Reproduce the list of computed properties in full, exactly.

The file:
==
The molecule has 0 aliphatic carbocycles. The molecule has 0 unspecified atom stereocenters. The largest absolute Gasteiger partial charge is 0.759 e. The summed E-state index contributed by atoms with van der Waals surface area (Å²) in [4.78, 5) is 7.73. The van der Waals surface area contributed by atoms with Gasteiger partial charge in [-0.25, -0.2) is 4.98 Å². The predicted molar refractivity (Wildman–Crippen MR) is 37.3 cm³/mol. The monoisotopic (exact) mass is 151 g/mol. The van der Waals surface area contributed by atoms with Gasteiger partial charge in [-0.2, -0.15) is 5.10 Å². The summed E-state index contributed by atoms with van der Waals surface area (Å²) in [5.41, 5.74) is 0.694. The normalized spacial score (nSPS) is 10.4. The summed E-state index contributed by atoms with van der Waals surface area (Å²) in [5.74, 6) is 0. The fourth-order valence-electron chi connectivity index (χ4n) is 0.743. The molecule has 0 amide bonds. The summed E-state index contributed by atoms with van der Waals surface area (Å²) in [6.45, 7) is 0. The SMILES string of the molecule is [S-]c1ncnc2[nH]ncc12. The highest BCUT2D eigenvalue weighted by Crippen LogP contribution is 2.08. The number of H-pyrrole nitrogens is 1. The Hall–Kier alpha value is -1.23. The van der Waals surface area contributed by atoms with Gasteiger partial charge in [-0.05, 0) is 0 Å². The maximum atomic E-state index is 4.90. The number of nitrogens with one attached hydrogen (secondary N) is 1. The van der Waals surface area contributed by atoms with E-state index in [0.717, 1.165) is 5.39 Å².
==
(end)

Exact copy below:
The molecule has 0 aliphatic carbocycles. The molecule has 0 unspecified atom stereocenters. The largest absolute Gasteiger partial charge is 0.759 e. The summed E-state index contributed by atoms with van der Waals surface area (Å²) in [4.78, 5) is 7.73. The van der Waals surface area contributed by atoms with Gasteiger partial charge in [-0.25, -0.2) is 4.98 Å². The predicted molar refractivity (Wildman–Crippen MR) is 37.3 cm³/mol. The monoisotopic (exact) mass is 151 g/mol. The van der Waals surface area contributed by atoms with Gasteiger partial charge in [-0.2, -0.15) is 5.10 Å². The summed E-state index contributed by atoms with van der Waals surface area (Å²) in [5.41, 5.74) is 0.694. The normalized spacial score (nSPS) is 10.4. The summed E-state index contributed by atoms with van der Waals surface area (Å²) in [5.74, 6) is 0. The fourth-order valence-electron chi connectivity index (χ4n) is 0.743. The molecule has 0 amide bonds. The summed E-state index contributed by atoms with van der Waals surface area (Å²) in [6.45, 7) is 0. The SMILES string of the molecule is [S-]c1ncnc2[nH]ncc12. The highest BCUT2D eigenvalue weighted by Crippen LogP contribution is 2.08. The number of H-pyrrole nitrogens is 1. The Hall–Kier alpha value is -1.23. The van der Waals surface area contributed by atoms with Gasteiger partial charge in [-0.05, 0) is 0 Å². The maximum atomic E-state index is 4.90. The number of nitrogens with one attached hydrogen (secondary N) is 1. The van der Waals surface area contributed by atoms with E-state index in [0.717, 1.165) is 5.39 Å².